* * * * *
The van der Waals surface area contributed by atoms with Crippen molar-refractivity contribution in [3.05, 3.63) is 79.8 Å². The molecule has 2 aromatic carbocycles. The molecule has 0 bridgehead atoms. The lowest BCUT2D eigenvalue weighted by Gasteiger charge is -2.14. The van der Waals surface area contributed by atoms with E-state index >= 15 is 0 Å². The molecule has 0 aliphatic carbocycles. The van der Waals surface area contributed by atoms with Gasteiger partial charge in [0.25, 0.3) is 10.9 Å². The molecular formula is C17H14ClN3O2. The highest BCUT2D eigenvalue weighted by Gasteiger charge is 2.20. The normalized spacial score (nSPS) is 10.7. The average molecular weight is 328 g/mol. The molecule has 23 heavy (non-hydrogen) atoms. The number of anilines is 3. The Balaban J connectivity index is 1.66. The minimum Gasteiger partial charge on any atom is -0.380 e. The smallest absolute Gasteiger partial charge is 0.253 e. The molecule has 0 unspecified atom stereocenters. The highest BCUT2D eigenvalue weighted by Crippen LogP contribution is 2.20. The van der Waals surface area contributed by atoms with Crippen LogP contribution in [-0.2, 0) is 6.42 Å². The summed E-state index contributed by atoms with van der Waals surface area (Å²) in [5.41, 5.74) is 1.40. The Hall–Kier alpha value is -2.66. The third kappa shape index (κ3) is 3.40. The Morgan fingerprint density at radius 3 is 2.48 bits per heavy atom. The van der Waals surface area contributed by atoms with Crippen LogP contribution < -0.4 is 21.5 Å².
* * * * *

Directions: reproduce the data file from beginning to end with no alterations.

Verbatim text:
The van der Waals surface area contributed by atoms with Crippen molar-refractivity contribution in [3.05, 3.63) is 79.8 Å². The molecule has 2 aromatic carbocycles. The molecule has 0 bridgehead atoms. The lowest BCUT2D eigenvalue weighted by Gasteiger charge is -2.14. The van der Waals surface area contributed by atoms with E-state index >= 15 is 0 Å². The molecule has 0 aliphatic carbocycles. The van der Waals surface area contributed by atoms with Gasteiger partial charge in [0.25, 0.3) is 10.9 Å². The molecular formula is C17H14ClN3O2. The highest BCUT2D eigenvalue weighted by Gasteiger charge is 2.20. The normalized spacial score (nSPS) is 10.7. The average molecular weight is 328 g/mol. The molecule has 23 heavy (non-hydrogen) atoms. The number of anilines is 3. The Balaban J connectivity index is 1.66. The minimum Gasteiger partial charge on any atom is -0.380 e. The smallest absolute Gasteiger partial charge is 0.253 e. The molecule has 0 unspecified atom stereocenters. The highest BCUT2D eigenvalue weighted by Crippen LogP contribution is 2.20. The van der Waals surface area contributed by atoms with Crippen LogP contribution in [-0.2, 0) is 6.42 Å². The summed E-state index contributed by atoms with van der Waals surface area (Å²) in [5.41, 5.74) is 1.40. The Hall–Kier alpha value is -2.66. The third kappa shape index (κ3) is 3.40. The Morgan fingerprint density at radius 3 is 2.48 bits per heavy atom. The van der Waals surface area contributed by atoms with Crippen LogP contribution < -0.4 is 21.5 Å².